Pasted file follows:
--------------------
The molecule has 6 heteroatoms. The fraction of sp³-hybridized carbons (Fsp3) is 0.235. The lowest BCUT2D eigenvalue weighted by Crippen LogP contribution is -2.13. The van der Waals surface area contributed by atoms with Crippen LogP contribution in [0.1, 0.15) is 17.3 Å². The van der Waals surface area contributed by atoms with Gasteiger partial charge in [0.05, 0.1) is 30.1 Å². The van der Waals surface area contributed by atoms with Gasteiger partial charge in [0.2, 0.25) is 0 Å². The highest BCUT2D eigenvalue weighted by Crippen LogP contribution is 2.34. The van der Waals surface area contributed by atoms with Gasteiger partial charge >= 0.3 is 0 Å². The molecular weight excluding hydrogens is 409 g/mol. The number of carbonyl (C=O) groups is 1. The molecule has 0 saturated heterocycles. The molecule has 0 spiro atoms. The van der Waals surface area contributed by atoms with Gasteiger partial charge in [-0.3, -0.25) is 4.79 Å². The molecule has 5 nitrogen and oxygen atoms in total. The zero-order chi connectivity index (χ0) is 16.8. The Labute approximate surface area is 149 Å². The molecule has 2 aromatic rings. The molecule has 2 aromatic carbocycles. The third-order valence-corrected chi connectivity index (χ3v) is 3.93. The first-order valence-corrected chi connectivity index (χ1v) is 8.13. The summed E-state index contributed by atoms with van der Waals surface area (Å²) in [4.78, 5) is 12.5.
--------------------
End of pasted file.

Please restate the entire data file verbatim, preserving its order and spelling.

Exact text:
The molecule has 6 heteroatoms. The fraction of sp³-hybridized carbons (Fsp3) is 0.235. The lowest BCUT2D eigenvalue weighted by Crippen LogP contribution is -2.13. The van der Waals surface area contributed by atoms with Crippen LogP contribution in [0.1, 0.15) is 17.3 Å². The van der Waals surface area contributed by atoms with Gasteiger partial charge in [0.05, 0.1) is 30.1 Å². The van der Waals surface area contributed by atoms with Gasteiger partial charge in [0.2, 0.25) is 0 Å². The highest BCUT2D eigenvalue weighted by Crippen LogP contribution is 2.34. The van der Waals surface area contributed by atoms with Gasteiger partial charge >= 0.3 is 0 Å². The molecular weight excluding hydrogens is 409 g/mol. The number of carbonyl (C=O) groups is 1. The molecule has 0 saturated heterocycles. The molecule has 0 spiro atoms. The van der Waals surface area contributed by atoms with Gasteiger partial charge in [-0.3, -0.25) is 4.79 Å². The molecule has 5 nitrogen and oxygen atoms in total. The zero-order chi connectivity index (χ0) is 16.8. The Labute approximate surface area is 149 Å². The molecule has 2 aromatic rings. The molecule has 2 aromatic carbocycles. The third-order valence-corrected chi connectivity index (χ3v) is 3.93. The first-order valence-corrected chi connectivity index (χ1v) is 8.13. The summed E-state index contributed by atoms with van der Waals surface area (Å²) in [4.78, 5) is 12.5.